Updated 2/24/15

I have to brag on my kiddos they are really doing GREAT with division!

I have to brag on my kiddos they are really doing GREAT with division!

We begin by creating a
multiplication t-chart. This is helpful for all students, but especially for
those students who do not fluently know their multiplication facts. (see t-chart example in picture below)

At this point in the year my
kiddos have had a lot of practice with multiples of 10 and 100. After modeling
and many examples, most of my kiddos understand 30 x 6 is a ten times bigger
than 3x6 and 300 x 6 is a hundred times bigger than 3x6. Some students are able
to justify this by repeated addition.

We use the partial quotients
method or repeated subtraction method to teach division. (see examples in picture below) I LOVE this method of
division for 4

^{th}graders because it helps them retain their place value understanding. In a short amount of time, they are even completing some division problems mentally.Click the Picture to Checkout this Resource! |

When I introduce division, I
put into a story. I tell them I baked 298 cookies for the bake sale. I tell
them I want to buy some fancy boxes in which to put the cookies. I explain to them that these boxes are really expensive so I just want to buy enough boxes for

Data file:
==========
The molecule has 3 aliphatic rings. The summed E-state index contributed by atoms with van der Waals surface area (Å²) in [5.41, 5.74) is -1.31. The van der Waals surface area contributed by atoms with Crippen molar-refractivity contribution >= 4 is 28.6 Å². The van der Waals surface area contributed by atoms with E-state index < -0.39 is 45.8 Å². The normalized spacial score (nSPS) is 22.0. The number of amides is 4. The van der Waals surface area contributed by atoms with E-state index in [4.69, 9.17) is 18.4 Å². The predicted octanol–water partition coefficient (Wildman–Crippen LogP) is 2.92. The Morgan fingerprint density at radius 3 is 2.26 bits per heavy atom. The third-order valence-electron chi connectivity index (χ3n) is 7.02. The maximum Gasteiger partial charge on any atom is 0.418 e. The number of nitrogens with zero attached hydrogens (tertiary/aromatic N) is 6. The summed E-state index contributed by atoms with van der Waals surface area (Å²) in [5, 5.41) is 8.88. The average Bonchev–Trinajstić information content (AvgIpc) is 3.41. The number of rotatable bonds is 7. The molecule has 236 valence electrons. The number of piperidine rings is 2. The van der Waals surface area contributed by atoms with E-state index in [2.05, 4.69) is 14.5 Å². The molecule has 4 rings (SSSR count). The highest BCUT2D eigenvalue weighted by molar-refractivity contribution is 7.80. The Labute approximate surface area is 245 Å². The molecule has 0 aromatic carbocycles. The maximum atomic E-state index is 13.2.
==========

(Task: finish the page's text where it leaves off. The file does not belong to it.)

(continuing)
the cookies. I tell them I am going to put 5 cookies in each box. At the fancy
box store, they sell boxes, in packs of multiples of 100, multiples of 10, and
1-9.

I ask the students if I need
100 boxes. They discuss this at their groups. This question usually has a good
discussion the first couple of times. Once they decide that I do not need 100
boxes, I ask them if I need 10 boxes. They decide I do need 10 boxes. I tell
them that the fancy box store sell packs of boxes in multiples of 10. (10, 20,
30, 40, 50, 60, 70, 70, 90) Next, we figured out what size pack we should buy
from the store. We used our 5s t-chart for visual reference. We decide to put the 50 pack of boxes in our shopping
cart. I ask them how many cookies will I
be able to box if I buy 50 boxes. They tell me 250.

I baked 286 cookies and I
have enough boxes for 250 cookies. How can we figure out how many cookies I still need to get boxes for? (Subtraction) We
have 36 cookies that do not have a box. If we buy a box of 10, I will have
left over boxes. So we look at buying a 1-9 pack. Using the t-chart again, they
decided that a 7 pack would get us the closest without going over. Boxing 35 of my cookies.

We put 285 cookies into the 57 boxes. There was one cookie remaining.

A friend of mine introduced
me to this partial quotient website, The Quotient Cafe. My kiddos loved it!

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